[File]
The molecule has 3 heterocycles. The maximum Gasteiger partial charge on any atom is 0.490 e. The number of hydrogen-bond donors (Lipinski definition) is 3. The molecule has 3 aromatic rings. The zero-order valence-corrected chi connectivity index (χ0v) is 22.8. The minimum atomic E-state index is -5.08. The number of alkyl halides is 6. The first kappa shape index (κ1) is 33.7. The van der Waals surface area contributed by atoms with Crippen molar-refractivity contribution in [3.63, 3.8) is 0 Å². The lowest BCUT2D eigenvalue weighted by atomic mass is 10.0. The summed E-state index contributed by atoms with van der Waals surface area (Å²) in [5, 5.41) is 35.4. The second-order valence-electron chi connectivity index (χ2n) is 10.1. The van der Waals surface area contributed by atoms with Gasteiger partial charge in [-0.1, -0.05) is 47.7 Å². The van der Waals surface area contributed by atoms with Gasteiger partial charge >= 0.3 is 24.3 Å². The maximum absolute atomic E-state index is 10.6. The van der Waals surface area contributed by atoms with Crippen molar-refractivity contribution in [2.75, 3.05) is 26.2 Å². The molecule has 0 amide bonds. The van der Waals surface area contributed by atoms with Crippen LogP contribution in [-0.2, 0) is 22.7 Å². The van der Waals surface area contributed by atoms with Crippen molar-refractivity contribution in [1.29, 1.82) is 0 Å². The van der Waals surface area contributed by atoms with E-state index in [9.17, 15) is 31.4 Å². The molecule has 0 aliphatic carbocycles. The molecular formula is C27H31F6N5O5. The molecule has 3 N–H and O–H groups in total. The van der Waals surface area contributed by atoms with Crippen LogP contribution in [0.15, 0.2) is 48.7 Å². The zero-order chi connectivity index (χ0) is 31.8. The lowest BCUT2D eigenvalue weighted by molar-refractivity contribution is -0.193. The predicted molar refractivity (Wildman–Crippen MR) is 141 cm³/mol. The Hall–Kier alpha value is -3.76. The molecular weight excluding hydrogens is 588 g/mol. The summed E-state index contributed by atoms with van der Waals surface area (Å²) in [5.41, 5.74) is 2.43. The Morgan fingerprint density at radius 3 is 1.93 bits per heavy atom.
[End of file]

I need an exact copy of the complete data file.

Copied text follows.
The molecule has 3 heterocycles. The maximum Gasteiger partial charge on any atom is 0.490 e. The number of hydrogen-bond donors (Lipinski definition) is 3. The molecule has 3 aromatic rings. The zero-order valence-corrected chi connectivity index (χ0v) is 22.8. The minimum atomic E-state index is -5.08. The number of alkyl halides is 6. The first kappa shape index (κ1) is 33.7. The van der Waals surface area contributed by atoms with Crippen molar-refractivity contribution in [3.63, 3.8) is 0 Å². The lowest BCUT2D eigenvalue weighted by atomic mass is 10.0. The summed E-state index contributed by atoms with van der Waals surface area (Å²) in [5, 5.41) is 35.4. The second-order valence-electron chi connectivity index (χ2n) is 10.1. The van der Waals surface area contributed by atoms with Gasteiger partial charge in [-0.1, -0.05) is 47.7 Å². The van der Waals surface area contributed by atoms with Gasteiger partial charge >= 0.3 is 24.3 Å². The maximum absolute atomic E-state index is 10.6. The van der Waals surface area contributed by atoms with Crippen molar-refractivity contribution in [2.75, 3.05) is 26.2 Å². The molecule has 0 amide bonds. The van der Waals surface area contributed by atoms with Crippen LogP contribution in [-0.2, 0) is 22.7 Å². The van der Waals surface area contributed by atoms with Crippen molar-refractivity contribution in [1.29, 1.82) is 0 Å². The van der Waals surface area contributed by atoms with E-state index in [9.17, 15) is 31.4 Å². The molecule has 0 aliphatic carbocycles. The molecular formula is C27H31F6N5O5. The molecule has 3 N–H and O–H groups in total. The van der Waals surface area contributed by atoms with Crippen LogP contribution in [0.15, 0.2) is 48.7 Å². The zero-order chi connectivity index (χ0) is 31.8. The lowest BCUT2D eigenvalue weighted by molar-refractivity contribution is -0.193. The predicted molar refractivity (Wildman–Crippen MR) is 141 cm³/mol. The Hall–Kier alpha value is -3.76. The molecular weight excluding hydrogens is 588 g/mol. The summed E-state index contributed by atoms with van der Waals surface area (Å²) in [5.41, 5.74) is 2.43. The Morgan fingerprint density at radius 3 is 1.93 bits per heavy atom.